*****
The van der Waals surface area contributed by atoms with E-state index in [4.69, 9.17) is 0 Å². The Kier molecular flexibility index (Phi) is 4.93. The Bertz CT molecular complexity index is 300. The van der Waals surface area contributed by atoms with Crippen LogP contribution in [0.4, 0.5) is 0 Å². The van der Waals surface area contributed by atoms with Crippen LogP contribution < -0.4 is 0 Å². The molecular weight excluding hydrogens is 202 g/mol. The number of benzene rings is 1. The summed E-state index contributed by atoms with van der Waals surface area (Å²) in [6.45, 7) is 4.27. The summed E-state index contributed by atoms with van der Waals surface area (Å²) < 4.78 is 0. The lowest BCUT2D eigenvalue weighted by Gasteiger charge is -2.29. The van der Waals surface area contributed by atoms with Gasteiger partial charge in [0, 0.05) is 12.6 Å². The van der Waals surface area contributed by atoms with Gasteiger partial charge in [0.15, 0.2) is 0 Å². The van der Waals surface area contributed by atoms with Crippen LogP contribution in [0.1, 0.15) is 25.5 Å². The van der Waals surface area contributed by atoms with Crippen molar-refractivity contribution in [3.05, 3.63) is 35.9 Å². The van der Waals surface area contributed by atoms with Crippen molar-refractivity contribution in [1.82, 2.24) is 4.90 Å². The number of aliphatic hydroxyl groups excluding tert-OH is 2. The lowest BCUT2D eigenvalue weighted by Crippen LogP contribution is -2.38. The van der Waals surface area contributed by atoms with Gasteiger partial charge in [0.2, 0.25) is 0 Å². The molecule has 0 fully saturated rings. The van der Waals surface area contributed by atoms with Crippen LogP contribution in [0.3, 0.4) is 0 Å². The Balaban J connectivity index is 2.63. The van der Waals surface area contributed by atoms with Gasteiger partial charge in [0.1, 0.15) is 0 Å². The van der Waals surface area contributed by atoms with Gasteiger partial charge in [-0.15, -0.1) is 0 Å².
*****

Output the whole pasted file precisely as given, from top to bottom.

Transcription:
The van der Waals surface area contributed by atoms with E-state index in [4.69, 9.17) is 0 Å². The Kier molecular flexibility index (Phi) is 4.93. The Bertz CT molecular complexity index is 300. The van der Waals surface area contributed by atoms with Crippen LogP contribution in [0.4, 0.5) is 0 Å². The van der Waals surface area contributed by atoms with Crippen LogP contribution < -0.4 is 0 Å². The molecular weight excluding hydrogens is 202 g/mol. The number of benzene rings is 1. The summed E-state index contributed by atoms with van der Waals surface area (Å²) in [6.45, 7) is 4.27. The summed E-state index contributed by atoms with van der Waals surface area (Å²) < 4.78 is 0. The lowest BCUT2D eigenvalue weighted by Gasteiger charge is -2.29. The van der Waals surface area contributed by atoms with Gasteiger partial charge in [0, 0.05) is 12.6 Å². The van der Waals surface area contributed by atoms with Gasteiger partial charge in [0.15, 0.2) is 0 Å². The van der Waals surface area contributed by atoms with Crippen LogP contribution in [0.1, 0.15) is 25.5 Å². The van der Waals surface area contributed by atoms with Crippen molar-refractivity contribution in [3.05, 3.63) is 35.9 Å². The van der Waals surface area contributed by atoms with Crippen molar-refractivity contribution in [1.82, 2.24) is 4.90 Å². The number of aliphatic hydroxyl groups excluding tert-OH is 2. The lowest BCUT2D eigenvalue weighted by Crippen LogP contribution is -2.38. The van der Waals surface area contributed by atoms with Gasteiger partial charge in [0.2, 0.25) is 0 Å². The molecule has 0 fully saturated rings. The van der Waals surface area contributed by atoms with Crippen LogP contribution in [0.3, 0.4) is 0 Å². The Balaban J connectivity index is 2.63. The van der Waals surface area contributed by atoms with Gasteiger partial charge in [0.1, 0.15) is 0 Å². The van der Waals surface area contributed by atoms with Gasteiger partial charge in [-0.15, -0.1) is 0 Å².